wrote of lions, shrews, horned toads, curs, mastiffs, and hellhounds.
But the word “animal” itself only appears very
his work, which was in keeping with sixteenth-century usage.
Accommodated Animal, the
modern human / animal divide first came
strongly into play in the seventeenth century, with
formulation that reason sets humans above other species: “I
therefore I am.”
animals could claim a firmer place alongside humans in a larger vision
of belonging, or what she terms cosmopolity.
Shakespeare as her
touchstone, Shannon explores the creaturely dispensation that existed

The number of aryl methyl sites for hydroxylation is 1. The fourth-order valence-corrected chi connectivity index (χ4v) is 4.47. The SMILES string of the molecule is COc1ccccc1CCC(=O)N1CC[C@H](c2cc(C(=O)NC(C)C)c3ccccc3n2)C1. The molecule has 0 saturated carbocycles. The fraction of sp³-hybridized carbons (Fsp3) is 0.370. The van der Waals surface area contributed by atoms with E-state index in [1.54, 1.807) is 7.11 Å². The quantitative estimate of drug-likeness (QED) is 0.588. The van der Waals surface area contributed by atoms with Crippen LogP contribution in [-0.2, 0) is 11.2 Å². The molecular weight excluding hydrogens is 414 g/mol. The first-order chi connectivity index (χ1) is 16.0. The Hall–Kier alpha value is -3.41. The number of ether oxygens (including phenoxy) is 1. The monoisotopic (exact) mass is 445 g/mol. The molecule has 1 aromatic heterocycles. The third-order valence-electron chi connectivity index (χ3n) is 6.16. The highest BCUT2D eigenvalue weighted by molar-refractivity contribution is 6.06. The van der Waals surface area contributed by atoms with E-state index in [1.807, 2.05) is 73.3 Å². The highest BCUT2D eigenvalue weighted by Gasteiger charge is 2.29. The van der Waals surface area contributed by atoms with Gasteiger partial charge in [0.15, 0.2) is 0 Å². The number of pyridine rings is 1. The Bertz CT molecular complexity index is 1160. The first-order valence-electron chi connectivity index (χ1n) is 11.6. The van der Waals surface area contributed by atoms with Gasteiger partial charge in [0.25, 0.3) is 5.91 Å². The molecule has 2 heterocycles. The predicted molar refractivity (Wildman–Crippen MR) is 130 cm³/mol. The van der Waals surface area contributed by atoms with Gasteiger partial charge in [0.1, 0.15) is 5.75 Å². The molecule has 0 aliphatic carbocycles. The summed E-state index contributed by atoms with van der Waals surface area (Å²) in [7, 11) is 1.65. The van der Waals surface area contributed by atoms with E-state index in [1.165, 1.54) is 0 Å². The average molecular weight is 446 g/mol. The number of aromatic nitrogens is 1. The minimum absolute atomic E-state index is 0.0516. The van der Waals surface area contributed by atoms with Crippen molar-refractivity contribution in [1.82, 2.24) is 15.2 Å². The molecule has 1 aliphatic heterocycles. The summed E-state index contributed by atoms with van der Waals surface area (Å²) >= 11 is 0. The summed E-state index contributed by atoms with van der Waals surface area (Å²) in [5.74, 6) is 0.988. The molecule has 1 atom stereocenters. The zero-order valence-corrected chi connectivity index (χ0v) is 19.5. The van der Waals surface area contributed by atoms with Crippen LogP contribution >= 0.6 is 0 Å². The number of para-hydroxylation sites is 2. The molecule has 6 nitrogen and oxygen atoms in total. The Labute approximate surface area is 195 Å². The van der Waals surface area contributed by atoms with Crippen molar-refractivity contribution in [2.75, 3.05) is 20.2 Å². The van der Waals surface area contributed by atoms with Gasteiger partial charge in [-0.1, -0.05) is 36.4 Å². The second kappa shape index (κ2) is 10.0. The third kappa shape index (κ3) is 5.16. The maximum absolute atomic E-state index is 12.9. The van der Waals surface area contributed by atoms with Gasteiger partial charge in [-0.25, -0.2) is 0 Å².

until Descartes. She finds that early modern writers used classical
natural history and readings of Genesis to credit animals with various
kinds of stakeholdership, prerogative, and entitlement, employing the
language of politics in a constitutional vision of cosmic membership.
Using this political idiom to frame cross-species relations, Shannon
argues, carried with it the notion that animals possess their own
investments in the world, a point distinct from the question of whether
animals have reason. It also enabled a sharp critique of the tyranny of
By answering “the question of the animal”
Accommodated Animal makes a
brilliant contribution to
cross-disciplinary debates engaging animal studies, political theory,
intellectual history, and literary studies.
The Accommodated Animal
by Laurie Shannon
University Of Chicago Press, 2012